First, they came for the Hummers ...

Penn Jillette mourns the loss of the Hummer, which will likely disappear after May 1st, when GM’s deadline for a bid on the production unit expires without any interest.  It’s not the Hummer that Jillette will miss, though; he’s no fan of muscle cars, or cars in general, as he explained in the Wall Street Journal this weekend.  Jillette will mourn the end of the idea that stupidity can be addressed by rational people in rational markets, rather than government making choices about winners and losers — and warns that stupidity and freedom exist in direct proportion to each other:

Hummers are stupid and wasteful and if they go away because no one wants to buy one, that’ll be just a little sad. It’s always a little sad to lose some stupid. I love people doing stupid things that I’d never do—different stupid things than all the stupid things I do. It reminds me that although all over the world we humans have so much in common, so much love, and need, and desire, and compassion and loneliness, some of us still want to do things that the rest of us think are bug-nutty. Some of us want to drive a Hummer, some of us want to eat sheep’s heart, liver and lungs simmered in an animal’s stomach for three hours, some us want to play poker with professionals and some of us want a Broadway musical based on the music of ABBA. I love people doing things I can’t understand. It’s heartbreaking to me when people stop doing things that I can’t see any reason for them to be doing in the first place. I like people watching curling while eating pork rinds.

But if any part of the Hummer going belly-up are those government rules we’re putting in on miles per gallon, or us taking over of GM, then I’m not just sad, I’m also angry. Lack of freedom can be measured directly by lack of stupid. Freedom means freedom to be stupid. We never need freedom to do the smart thing. You don’t need any freedom to go with majority opinion. There was no freedom required to drive a Prius before the recall. We don’t need freedom to recycle, reuse and reduce. We don’t need freedom to listen to classic rock, classic classical, classic anything or Terry Gross. We exercise our freedom to its fullest when we are at our stupidest.

There’s a lot of bad stupid around. Really bad stupid. But we can’t stop the real horror by stopping just-plain-stupid stupid. We’re not going to stop overseas wars by stopping people from driving big stupid cars. As long as we think that “nation building” is part of our destiny, no amount of independence from foreign oil is going to stop us from getting into meddling, expensive, immoral foreign wars. As long as we let terrorism fill us with terror, we’re not going to get our nonstupid freedoms back. Our government declaring that we need alternative energy sources, and betting our money on who might get a smart idea, is not going to give smart people smart ideas. It’s really easy to see stupid all around us, but I don’t think we want to be too quick to stop it. We need to protect other people’s stupid to save freedom for all of us.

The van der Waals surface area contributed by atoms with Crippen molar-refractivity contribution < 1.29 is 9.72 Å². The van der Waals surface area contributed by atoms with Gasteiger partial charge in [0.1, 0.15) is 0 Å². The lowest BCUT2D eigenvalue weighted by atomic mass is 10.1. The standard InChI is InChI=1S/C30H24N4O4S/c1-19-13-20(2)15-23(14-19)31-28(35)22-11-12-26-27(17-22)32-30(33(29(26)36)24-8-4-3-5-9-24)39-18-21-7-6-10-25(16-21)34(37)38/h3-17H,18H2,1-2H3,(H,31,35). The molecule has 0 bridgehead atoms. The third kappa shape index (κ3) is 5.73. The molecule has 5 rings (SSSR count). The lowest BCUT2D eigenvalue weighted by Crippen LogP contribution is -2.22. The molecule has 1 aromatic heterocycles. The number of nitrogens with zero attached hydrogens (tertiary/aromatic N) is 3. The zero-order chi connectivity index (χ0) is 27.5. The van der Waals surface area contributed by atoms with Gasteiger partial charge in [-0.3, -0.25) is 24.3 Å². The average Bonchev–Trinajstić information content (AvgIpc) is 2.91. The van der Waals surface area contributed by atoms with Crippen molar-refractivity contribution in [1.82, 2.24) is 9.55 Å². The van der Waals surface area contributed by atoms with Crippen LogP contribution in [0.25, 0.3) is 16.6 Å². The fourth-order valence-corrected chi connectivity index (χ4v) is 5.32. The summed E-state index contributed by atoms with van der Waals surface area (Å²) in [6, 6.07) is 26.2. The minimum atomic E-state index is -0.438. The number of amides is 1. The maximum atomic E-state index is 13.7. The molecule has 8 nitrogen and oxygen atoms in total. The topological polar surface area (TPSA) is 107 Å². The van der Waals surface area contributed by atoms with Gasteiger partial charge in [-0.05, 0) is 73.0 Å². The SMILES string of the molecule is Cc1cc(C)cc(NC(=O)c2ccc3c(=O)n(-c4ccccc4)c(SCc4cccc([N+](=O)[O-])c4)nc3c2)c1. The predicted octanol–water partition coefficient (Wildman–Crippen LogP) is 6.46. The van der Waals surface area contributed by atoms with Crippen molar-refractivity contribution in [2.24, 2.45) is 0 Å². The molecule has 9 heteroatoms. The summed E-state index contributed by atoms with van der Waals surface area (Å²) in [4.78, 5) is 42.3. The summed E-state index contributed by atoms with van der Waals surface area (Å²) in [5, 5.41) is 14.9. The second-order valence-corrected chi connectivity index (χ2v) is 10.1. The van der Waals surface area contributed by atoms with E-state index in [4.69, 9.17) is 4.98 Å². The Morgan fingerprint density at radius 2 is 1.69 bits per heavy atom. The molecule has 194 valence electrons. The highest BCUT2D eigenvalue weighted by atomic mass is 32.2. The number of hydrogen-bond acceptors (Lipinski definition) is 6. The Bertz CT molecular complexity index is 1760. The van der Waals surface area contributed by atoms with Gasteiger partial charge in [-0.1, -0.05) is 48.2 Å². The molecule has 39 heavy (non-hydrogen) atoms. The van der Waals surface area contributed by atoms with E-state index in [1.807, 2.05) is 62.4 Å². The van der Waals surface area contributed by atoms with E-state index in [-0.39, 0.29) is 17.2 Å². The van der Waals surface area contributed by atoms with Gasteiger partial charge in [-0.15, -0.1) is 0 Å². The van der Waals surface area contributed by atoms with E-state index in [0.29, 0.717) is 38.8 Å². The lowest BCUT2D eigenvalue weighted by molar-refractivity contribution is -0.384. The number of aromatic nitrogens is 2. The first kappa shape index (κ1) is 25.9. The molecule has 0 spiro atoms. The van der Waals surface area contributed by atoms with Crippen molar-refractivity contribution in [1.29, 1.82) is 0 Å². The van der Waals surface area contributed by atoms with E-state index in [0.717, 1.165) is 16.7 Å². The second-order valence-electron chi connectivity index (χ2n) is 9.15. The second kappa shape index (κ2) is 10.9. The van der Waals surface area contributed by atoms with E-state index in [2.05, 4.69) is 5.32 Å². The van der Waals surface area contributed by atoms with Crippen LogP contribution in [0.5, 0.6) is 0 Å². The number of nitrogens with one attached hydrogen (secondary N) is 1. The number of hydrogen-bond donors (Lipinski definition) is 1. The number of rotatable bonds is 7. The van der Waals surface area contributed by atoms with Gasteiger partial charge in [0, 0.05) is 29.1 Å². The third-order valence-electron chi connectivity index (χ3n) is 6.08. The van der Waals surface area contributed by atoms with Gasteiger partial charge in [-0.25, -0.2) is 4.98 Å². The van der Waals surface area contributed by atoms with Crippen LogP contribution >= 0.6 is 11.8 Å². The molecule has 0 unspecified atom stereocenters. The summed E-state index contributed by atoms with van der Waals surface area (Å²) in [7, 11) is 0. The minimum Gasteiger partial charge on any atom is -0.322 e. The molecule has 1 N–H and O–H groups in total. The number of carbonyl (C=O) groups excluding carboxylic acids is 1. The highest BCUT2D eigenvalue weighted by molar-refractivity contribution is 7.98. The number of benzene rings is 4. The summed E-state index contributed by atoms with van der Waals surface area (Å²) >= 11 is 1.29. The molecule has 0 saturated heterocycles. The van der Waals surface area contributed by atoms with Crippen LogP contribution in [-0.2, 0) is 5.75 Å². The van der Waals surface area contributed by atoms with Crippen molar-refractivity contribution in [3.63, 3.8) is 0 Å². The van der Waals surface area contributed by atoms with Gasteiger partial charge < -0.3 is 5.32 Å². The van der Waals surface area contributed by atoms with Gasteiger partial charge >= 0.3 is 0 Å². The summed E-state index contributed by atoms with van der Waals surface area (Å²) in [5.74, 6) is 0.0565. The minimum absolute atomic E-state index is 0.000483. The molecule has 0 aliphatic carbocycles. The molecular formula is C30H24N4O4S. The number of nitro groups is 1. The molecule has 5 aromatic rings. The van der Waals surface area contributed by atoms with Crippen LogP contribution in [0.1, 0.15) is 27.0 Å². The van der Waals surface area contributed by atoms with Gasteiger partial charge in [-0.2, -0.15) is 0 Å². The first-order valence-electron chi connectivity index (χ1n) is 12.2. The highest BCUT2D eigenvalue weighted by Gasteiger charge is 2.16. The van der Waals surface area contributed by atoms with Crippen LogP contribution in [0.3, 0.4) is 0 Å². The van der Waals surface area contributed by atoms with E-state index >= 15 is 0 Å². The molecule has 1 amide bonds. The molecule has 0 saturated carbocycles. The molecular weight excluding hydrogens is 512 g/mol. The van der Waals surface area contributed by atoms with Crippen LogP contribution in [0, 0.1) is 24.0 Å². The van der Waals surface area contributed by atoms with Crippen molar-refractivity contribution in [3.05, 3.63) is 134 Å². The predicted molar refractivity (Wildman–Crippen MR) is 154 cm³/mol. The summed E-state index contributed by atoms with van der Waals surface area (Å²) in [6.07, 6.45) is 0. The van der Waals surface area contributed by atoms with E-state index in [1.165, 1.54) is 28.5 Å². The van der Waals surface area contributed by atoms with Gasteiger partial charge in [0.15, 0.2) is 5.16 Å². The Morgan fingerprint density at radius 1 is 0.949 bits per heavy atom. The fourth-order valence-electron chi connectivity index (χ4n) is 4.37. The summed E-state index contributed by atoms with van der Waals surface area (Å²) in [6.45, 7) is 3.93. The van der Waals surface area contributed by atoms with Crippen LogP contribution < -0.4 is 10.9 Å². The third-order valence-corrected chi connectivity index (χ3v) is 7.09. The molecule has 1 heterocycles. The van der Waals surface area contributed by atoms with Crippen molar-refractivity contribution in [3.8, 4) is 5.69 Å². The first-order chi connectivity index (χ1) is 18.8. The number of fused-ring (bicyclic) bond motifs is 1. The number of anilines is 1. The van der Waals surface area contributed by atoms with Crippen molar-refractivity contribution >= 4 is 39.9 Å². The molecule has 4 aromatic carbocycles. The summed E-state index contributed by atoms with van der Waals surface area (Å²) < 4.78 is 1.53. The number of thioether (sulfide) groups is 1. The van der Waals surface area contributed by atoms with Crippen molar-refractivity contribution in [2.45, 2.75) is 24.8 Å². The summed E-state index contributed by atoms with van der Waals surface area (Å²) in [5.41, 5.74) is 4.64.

I’ve never been terribly impressed with the Hummer either, but that doesn’t mean I think they should be outlawed — or more accurately, regulated into obsolescence. Consumers can choose cars that make sense for themselves. When the price of gas rose rapidly in 2007-8, consumers stopped buying gas guzzlers and bought cars with better fuel efficiency. Now that the economy has taken a nose dive, consumers have begun bargain shopping, too, both of which are rational reactions to market conditions.

Why can’t Washington simply allow the rational market determine the best choices for consumers? For one thing, it would mean that politicians would have a lot less to do, which would also mean special-interest groups would have a lot fewer reasons to donate cash. Politicians also feel the need to justify their existence by pointing to new ways in which they save Americans, mainly from themselves.  Both impulses have a lot to do with why nanny-statism has been mainstreamed in American political thought over the last several decades.

Jillette’s right.  We could think about stupidity being the canary in the coal mine.  The only way to regulate against stupid choices is to take choice from people.  Where stupidity gets regulated out of existence — or at least the elite’s idea about stupidity — then we will watch freedom disappear as well.

Addendum: Like many Hot Air readers, I am a big fan of Penn & Teller’s BS on Showtime.  I don’t always agree, especially on matters of faith, but they do a great job in skewering the ridiculous and the oppressive and forcing their viewers to at least think about alternative viewpoints and approaches.  In its understated way, this may have been the best article I’ve read from Jillette.

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